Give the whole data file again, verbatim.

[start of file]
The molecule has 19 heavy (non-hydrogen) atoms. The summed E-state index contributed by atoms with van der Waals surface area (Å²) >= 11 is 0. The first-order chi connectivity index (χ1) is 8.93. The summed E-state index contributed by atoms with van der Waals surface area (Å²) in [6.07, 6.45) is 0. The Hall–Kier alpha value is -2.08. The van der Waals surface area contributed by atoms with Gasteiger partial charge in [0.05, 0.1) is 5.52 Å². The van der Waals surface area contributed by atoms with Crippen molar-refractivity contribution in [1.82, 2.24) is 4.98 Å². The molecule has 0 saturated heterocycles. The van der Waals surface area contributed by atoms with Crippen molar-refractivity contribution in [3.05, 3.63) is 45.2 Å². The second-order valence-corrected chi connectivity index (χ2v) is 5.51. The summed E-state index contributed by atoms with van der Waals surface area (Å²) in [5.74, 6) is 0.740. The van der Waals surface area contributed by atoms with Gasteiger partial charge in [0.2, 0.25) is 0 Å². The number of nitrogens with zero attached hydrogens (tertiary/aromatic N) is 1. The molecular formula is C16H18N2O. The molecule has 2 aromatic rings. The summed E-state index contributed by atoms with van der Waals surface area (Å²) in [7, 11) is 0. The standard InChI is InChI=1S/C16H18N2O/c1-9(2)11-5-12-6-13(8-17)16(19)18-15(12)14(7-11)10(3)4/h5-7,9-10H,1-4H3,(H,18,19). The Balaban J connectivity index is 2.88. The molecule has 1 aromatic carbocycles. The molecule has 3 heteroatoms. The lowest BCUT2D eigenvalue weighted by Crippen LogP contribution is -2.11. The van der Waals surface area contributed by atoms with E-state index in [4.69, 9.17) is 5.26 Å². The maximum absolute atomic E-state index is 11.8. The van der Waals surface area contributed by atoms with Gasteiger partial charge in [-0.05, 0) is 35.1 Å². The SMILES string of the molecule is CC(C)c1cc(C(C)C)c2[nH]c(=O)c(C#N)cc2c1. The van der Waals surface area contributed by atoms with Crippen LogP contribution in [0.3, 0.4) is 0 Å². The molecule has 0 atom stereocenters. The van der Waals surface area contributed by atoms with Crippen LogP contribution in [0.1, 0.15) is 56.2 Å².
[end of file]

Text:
The molecule has 19 heavy (non-hydrogen) atoms. The summed E-state index contributed by atoms with van der Waals surface area (Å²) >= 11 is 0. The first-order chi connectivity index (χ1) is 8.93. The summed E-state index contributed by atoms with van der Waals surface area (Å²) in [6.07, 6.45) is 0. The Hall–Kier alpha value is -2.08. The van der Waals surface area contributed by atoms with Gasteiger partial charge in [0.05, 0.1) is 5.52 Å². The van der Waals surface area contributed by atoms with Crippen molar-refractivity contribution in [1.82, 2.24) is 4.98 Å². The molecule has 0 saturated heterocycles. The van der Waals surface area contributed by atoms with Crippen molar-refractivity contribution in [3.05, 3.63) is 45.2 Å². The second-order valence-corrected chi connectivity index (χ2v) is 5.51. The summed E-state index contributed by atoms with van der Waals surface area (Å²) in [5.74, 6) is 0.740. The van der Waals surface area contributed by atoms with Gasteiger partial charge in [0.2, 0.25) is 0 Å². The number of nitrogens with zero attached hydrogens (tertiary/aromatic N) is 1. The molecular formula is C16H18N2O. The molecule has 2 aromatic rings. The summed E-state index contributed by atoms with van der Waals surface area (Å²) in [7, 11) is 0. The standard InChI is InChI=1S/C16H18N2O/c1-9(2)11-5-12-6-13(8-17)16(19)18-15(12)14(7-11)10(3)4/h5-7,9-10H,1-4H3,(H,18,19). The Balaban J connectivity index is 2.88. The molecule has 1 aromatic carbocycles. The molecule has 3 heteroatoms. The lowest BCUT2D eigenvalue weighted by Crippen LogP contribution is -2.11. The van der Waals surface area contributed by atoms with E-state index in [4.69, 9.17) is 5.26 Å². The maximum absolute atomic E-state index is 11.8. The van der Waals surface area contributed by atoms with Gasteiger partial charge in [-0.05, 0) is 35.1 Å². The SMILES string of the molecule is CC(C)c1cc(C(C)C)c2[nH]c(=O)c(C#N)cc2c1. The van der Waals surface area contributed by atoms with Crippen LogP contribution in [0.3, 0.4) is 0 Å². The molecule has 0 atom stereocenters. The van der Waals surface area contributed by atoms with Crippen LogP contribution in [0.1, 0.15) is 56.2 Å².